A COASTAL FRUIT: Perfume of Mediterranean Sea
Ouside the region of Calabria, bergamot is known as the citrus fruit that gives Earl Grey tea, with a distinctive flavour, and as a natural essential oil that is extracted from bergamot skins.
Nowadays, bergamot groves run from the background of the coastal land to the deep seas off Calabria’s coast and, under the branches of their low-hanging tree, hide the mystery of a creature surely grown elsewhere, which only in this area gives us the perfection of its essential oils.
Under its skin bergamot holds up a yellow bergamot fruit and a stream of liquid that smells lemon sharp with soft notes of orange. That liquid is an oil highly recommended for aromatherapy treatments and having strong antiseptic and anti-bacterial properties. Unfortunately, apart from its healing properties, the oil does have one side-effect: put on human skin and then exposed to sunlight, it causes discolouring and burning.
AN AMAZING BOTANICAL WONDER
In the Mediterranean Bergamot is well-known for several centuries and described as early as 1708. maybe Bergamot is a hybrid of sour orange and citron or lemon. It has usually been assumed that the real ancestor was the lemon, but Chapot has presented rather convincing evidence in support of the conclusion that some kind of acid lime was the other parent. For sure we can only say that the distinctive aroma of bergamot oil occurs also in the limettas (C. limetta Risso) of the Mediterranean basin (this limetta is often incorrectly referred to as bergamot).
The fruits contain few seeds and they are monoembryonic in nature. Its season of maturity is late winter. There are several named cultivars of Bergamot grown in Italy, namely, Castagnaro, Fantastico, and Femminello.
Only the Calabrian tree is small to medium at maturity, thornless, and somewhat spreading in habit, while the fruit is medium in size and variable in shape with obovoid most commonly occurring form. The flesh is pale yellow, acidic, and has a moderate juice content. The yellow rind has a slightly rough texture and a distinctive rind oil.
It has commonly been regarded as a botanical variety of C. aurantium , but the tree is moderately vigorous, the leaves are large and somewhat like the lemon in color, form, and emargination.
The flower buds and flowers are medium-large and pure white and there is but one bloom. A distinctive characteristic of both foliage and fruits is the strongly pungent and agreeably aromatic oil, which is similar to that of the sour orange leaf, though the rind oil of the latter is different.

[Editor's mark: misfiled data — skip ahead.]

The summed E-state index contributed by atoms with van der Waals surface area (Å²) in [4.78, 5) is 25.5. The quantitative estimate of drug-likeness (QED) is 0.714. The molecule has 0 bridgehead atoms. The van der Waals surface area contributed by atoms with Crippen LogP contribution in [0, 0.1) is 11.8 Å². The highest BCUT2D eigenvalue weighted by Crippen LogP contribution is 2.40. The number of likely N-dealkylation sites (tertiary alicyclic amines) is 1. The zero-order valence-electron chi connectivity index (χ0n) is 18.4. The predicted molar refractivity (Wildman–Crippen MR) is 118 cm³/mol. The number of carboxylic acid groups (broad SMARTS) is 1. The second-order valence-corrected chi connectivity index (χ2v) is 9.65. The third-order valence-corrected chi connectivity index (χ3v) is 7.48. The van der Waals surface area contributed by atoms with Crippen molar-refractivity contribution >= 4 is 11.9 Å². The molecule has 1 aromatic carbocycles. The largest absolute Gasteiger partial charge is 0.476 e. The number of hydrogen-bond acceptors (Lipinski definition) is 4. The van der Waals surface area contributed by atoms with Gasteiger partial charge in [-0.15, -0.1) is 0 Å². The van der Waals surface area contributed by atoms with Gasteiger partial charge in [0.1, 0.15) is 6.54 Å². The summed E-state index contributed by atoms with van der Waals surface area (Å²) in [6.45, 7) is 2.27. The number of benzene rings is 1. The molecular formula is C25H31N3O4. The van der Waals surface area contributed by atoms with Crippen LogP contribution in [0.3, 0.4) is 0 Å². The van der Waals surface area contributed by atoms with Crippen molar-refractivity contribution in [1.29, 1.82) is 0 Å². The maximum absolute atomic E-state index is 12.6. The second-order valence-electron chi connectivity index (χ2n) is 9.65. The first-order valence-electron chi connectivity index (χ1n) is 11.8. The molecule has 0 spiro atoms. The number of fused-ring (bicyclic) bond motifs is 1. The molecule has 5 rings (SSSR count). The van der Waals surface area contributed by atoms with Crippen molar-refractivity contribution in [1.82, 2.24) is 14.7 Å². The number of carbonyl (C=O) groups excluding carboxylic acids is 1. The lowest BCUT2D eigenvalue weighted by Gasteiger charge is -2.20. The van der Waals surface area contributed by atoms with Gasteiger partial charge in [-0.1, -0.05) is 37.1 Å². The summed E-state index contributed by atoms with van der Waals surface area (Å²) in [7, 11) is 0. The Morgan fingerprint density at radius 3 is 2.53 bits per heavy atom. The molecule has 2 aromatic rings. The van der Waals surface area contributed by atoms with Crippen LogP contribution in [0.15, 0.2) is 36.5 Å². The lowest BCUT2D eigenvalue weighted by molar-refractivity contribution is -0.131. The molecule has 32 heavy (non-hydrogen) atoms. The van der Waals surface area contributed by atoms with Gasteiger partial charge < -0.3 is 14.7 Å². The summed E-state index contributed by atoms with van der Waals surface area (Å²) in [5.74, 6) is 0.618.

AN INDUSTRIAL ADVENTURE
Nobody knows why the commercial culture of this fruit, which is grown primarily for the rind oil, is virtually confined to the province of Calabria in southern Italy. Here the most recent statistics indicate a total planting of approximately 7,500 acres. It is quite strange why the industrial adventure or Bergamot is limited to a small area of the region. In fact, it is possible say that the tree grows and bears well in Sicily and in portions of North Africa and elsewhere, but it is a mystery why the oil is inferior in quality and not profitable, when coming from these areas.
At the same time, the diffusion of Bergamot oil is commercially important, given that it constitutes the base of cologne water (eau de cologne), a globally known product and, perhaps, the most widely used toilet water in the world. Another minor use of Bergamot is the petit grain oil, another product of minor importance, distilled from the leaves and young growth. Another is the highly acid juice derived from the oil extraction process, a citrate of lime or citric acid employed as antiseptic.
Of course, bergamot oil essence has many other perfumery uses, but the main employment of Bergamot, according to Chapot (1962) is the cologne water first developed in Cologne in 1676 by an Italian emigrant, Paolo Feminis. This obscure emigrant began the refinement of oil and the product was also commercialized by his son-in-law, Gian Maria Farina. Thus, the first manufacture dates back to 1709.